Autonomous driving is not legal in Israel or most of the world. Meanwhile Mobileye, an Israeli maker of autonomous driving chips, has reached an absurd valuation due to hype from an exuberant sell-side. Amidst claims about Mobileye’s “monopoly” on autonomous driving, Jalal Faruki of Dubai-based Suhail Capital decided to go short, and has since reaped a 22% return. Faruki sees competition closing in on Mobileye’s turf in the ADAS (Advanced Driver Assistance Systems) space, and he predicts more downside to come as the market is steered back to reality.
SumZero: What about Mobileye initially caught your attention as a value investor?
Jalal Faruki, Suhail Capital: We’ve paid attention to Mobileye since it listed as we have accumulated a good deal of experience shorting specialty fabless chip companies. That being said, despite trading at 80x sales there were some elements to the name that gave us pause and convinced us it would take considerable work to prove out this seemingly obvious short hypothesis. So we figured we’d give it some time and see what the street would have to say on the name. We also fully expected someone on the buyside with a lot more human capital resources or related automotive supply chain expertise to pick this apart long before we’d be able to get the requisite research done. Amazingly this never happened. Instead, the sell-side just kept getting more and more enamored with the name even as drips and drabs of information started to filter out that cast clear doubt on the monopolistic narrative being put forth by the street. We saw this as an opportunity to come out and clearly articulate this in an investment thesis. Essentially, even if Mobileye owns this market for the next 15 years you will lose 25% of your money long at the current share price, and that this is most likely your ‘dream scenario’ because the evidence points to rapid and intense competition in this space as the market scales.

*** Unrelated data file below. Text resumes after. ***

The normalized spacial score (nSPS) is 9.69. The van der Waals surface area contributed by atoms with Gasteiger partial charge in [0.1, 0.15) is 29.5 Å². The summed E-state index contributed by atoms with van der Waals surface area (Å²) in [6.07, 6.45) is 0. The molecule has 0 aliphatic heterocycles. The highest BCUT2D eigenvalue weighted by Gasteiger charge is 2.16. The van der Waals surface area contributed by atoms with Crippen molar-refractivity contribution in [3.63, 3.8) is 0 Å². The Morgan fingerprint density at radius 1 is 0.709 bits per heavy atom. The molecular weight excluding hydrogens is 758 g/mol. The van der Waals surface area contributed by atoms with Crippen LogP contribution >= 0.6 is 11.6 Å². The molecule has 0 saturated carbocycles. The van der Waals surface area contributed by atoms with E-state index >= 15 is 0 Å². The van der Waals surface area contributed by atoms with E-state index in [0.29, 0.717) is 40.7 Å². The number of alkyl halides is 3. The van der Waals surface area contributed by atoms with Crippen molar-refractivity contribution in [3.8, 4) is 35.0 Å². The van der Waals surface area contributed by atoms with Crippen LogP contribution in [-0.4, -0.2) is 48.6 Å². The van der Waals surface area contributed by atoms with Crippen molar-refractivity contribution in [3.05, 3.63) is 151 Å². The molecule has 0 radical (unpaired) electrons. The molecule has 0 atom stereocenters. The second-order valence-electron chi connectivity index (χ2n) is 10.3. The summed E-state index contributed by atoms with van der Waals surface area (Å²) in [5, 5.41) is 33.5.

SumZero: Why do you feel so sure Mobileye is overvalued and doomed to decline?
Jalal Faruki, Suhail Capital: The investment literature around the name is pretty clear; Mobileye’s forward camera monocular approach to ADAS [Advanced Driver Assistance Systems] is superior to everything else in the space, they are leagues ahead of any other potential monocular competitor.
In reality, Mobileye is a small piece of a much larger puzzle which doesn’t support long term monopolistic margins predicted by the sell side. Especially if you know the automotive industry, it’s easy to be highly suspicious of sell-side assumptions that assume a market that is a few million units today is going to look very similar to the market at 30-40 million units. Four of the top five tier one competitors to Mobileye have been investing in their own monocular technologies. Considering these competitors have incumbent positions at OEM’s for billions of dollars in total safety systems, the levers that they can pull are numerous. When combined with how OEM’s notoriously squeeze the supply chain, the multi-source nature of this market is virtually assured.
Then you have competition from chip-land. $100m in annual revenue doesn’t exactly move Freescale, Texas Instruments, NVIDIA, Rensas, Xilinx, Altera, and Toshiba’s needles. However, that all changes as adoption picks up. The unfortunate thing here is as good as Mobileye’s technology has been, this a business where those with billions in R&D at their disposal can catch up in what will seem like a blink of an eye. Now there is no certainty here, but look back over the last 30 years of silicon chip design and find me one company that has ever held margins like are being modeled for Mobileye.
This has more to do with the preposterous financial engineering being employed by the sell-side to drive higher targets than actual business model assumptions. If this is going to be the greatest free cash-flow generator the world has ever seen then why does every sell-side model assume the Israeli Government will tax them at 10% in perpetuity or essentially less than a third of the existing corporate tax rate? Total nonsense, a first year MBA student could probably shred these reports apart after just a week’s worth of work.
SumZero: Is Mobileye still attractive to short at today’s prices?
Jalal Faruki, Suhail Capital: Yes. The stock is an attractive immediate short until it hits $30. Longer-term the downside could be much greater so for a patient investor anything over $50 is a great entry point.